Moving to a new city can be overwhelming, and not knowing how much you’ll need to spend on essential services, such as housing or food, can cause concern. But worry not! We’ve put together a comprehensive guide of some of the most common expenses you’ll have to incur when moving to Prague.
Cost of living in Prague
Rental prices vary from one neighborhood to another. While we don’t recommend living in the city center (Prague 1) –higher prices, lots of tourists, noisy–, there are many other areas not far away from the center which are much nicer to live in. Our top pick for expats: Vinohrady, Žižkov, Vršovice, Karlín and Holešovice. The average price for a 50 m2 furnished apartment in these neighborhoods is around 20,000 CZK/month.
But of course, you can find cheaper options if you search further away from the center, where the average price drops to 13,000 CZK/month for a flat of the same kind.
On occasion, utilities are not included in the rental price, so be prepared to add an extra 3,000 CZK approximately to your monthly bill.
It’s hard to provide an estimate of how much you’ll need to spend on food every month, as each person is different with their own needs and preferences. However, here’s what you could expect to pay for some of the most basic products at local supermarket chains such as Albert or Billa.
- Tomatoes (1 kg): 60 CZK
- Eggs L (10 units): 37 CZK
- Milk (1L): 14 CZK
- Chicken breast (1 kg): 160 CZK
As for dining out, despite the fact that prices have rocketed in the past couple of years, Prague restaurants still remain some of the cheapest across Central Europe. Lunch menus are often less than 200 CZK/person, including a soup and a main dish. Prices are a bit higher for dinner, but still very affordable. You can expect to pay around 250 CZK for a burger at a restaurant, or between 200-280 CZK for a pizza at a good Italian pizza place.
Transportation in Prague is pretty cheap compared to other European cities, and very efficient as well. There are different types of passes, depending on how often you need to use the public transport (see prices below for the most popular options). They are all valid on the subway, bus and trams.
- Single ticket (30 min): 30 CZK
- Single ticket (90 min): 40 CZK
- Monthly pass: 550 CZK
- Annual pass: 3,650 CZK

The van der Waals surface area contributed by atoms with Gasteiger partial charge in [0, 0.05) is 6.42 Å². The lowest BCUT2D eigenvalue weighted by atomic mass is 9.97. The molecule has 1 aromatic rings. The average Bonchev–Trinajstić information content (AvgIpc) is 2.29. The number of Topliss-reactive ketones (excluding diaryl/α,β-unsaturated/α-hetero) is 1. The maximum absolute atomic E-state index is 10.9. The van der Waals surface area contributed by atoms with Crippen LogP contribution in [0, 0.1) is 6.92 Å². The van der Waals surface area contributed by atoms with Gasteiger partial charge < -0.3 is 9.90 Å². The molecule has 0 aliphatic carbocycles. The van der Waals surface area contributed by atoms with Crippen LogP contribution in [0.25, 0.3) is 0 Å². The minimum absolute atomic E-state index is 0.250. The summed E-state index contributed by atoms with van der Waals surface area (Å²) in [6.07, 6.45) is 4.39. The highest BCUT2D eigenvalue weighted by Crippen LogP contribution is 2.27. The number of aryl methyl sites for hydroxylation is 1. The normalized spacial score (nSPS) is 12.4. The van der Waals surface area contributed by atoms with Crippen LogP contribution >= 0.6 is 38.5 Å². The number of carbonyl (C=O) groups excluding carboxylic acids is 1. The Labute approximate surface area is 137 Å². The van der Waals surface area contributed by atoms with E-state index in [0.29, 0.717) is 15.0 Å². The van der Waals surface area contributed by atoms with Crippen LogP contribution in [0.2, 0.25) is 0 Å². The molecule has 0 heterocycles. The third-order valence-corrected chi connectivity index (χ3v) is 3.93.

Note that these fares only apply to Prague metropolitan area (zones P, 0 & B). Check this link for commuting to suburban areas.
Here again, your own personal preferences will determine how much you’ll spend on social and leisure activities. But here’s a list of some of the most common expenses:
- A glass of Czech beer at a local pub (0.5 L): 45 CZK
- A cup of cappuccino: 70 CZK
- Gym membership (1 month): 1,300 CZK
- 1 movie ticket: 200 CZK
- Czech lessons (1 month, 3 hours/week): 2,300 CZK
Just like in any other city in the world, clothing prices will depend on each specific store or brand. But to give you an idea, this is what you can expect to pay for some basic items at stores like Zara or H&M:
- A pair of jeans: between 500-800 CZK
- Basic t-shirt: between 120-300 CZK
- A pair of boots: between 900-2,500 CZK
- A pair of sneakers: between 600-1,000 CZK
In the past couple of years, we’ve witnessed a sharp increase in the number of people who have the opportunity to work remotely. If you’re one of them and you’re moving to Prague, you might want to join a coworking space that helps you focus on your work while making connections easily in a new city. There is plenty of choice, and the average price for a flexible desk is around 4,500 CZK per month with unlimited access.
That said, your best bet would be to try out Locus Workspace, which stands out for its diverse international community, with members coming from more than 20 different countries around the world and English as the main language for communication (no need to worry if you don’t speak a word of Czech!). With competitive prices and a cozy working space where you can boost your productivity, we’re pretty sure it will be love at first sight (alright, you might think we’re a bit biased, but all you need to do is read our reviews to see that we’re not lying!).
Needless to say that these prices can change pretty quickly. That’s why it would be a good idea to keep up to date with a good cost calculator. We recommend Expatistan for the most accurate and up-to-date data. Not only can you check the cost of living in Prague, but you can also compare it to your hometown, or any other city in the world, and see how much more expensive/cheaper it is – just perfect for getting a great overview of overall prices. And, guess what? This tool was developed by a Locus member!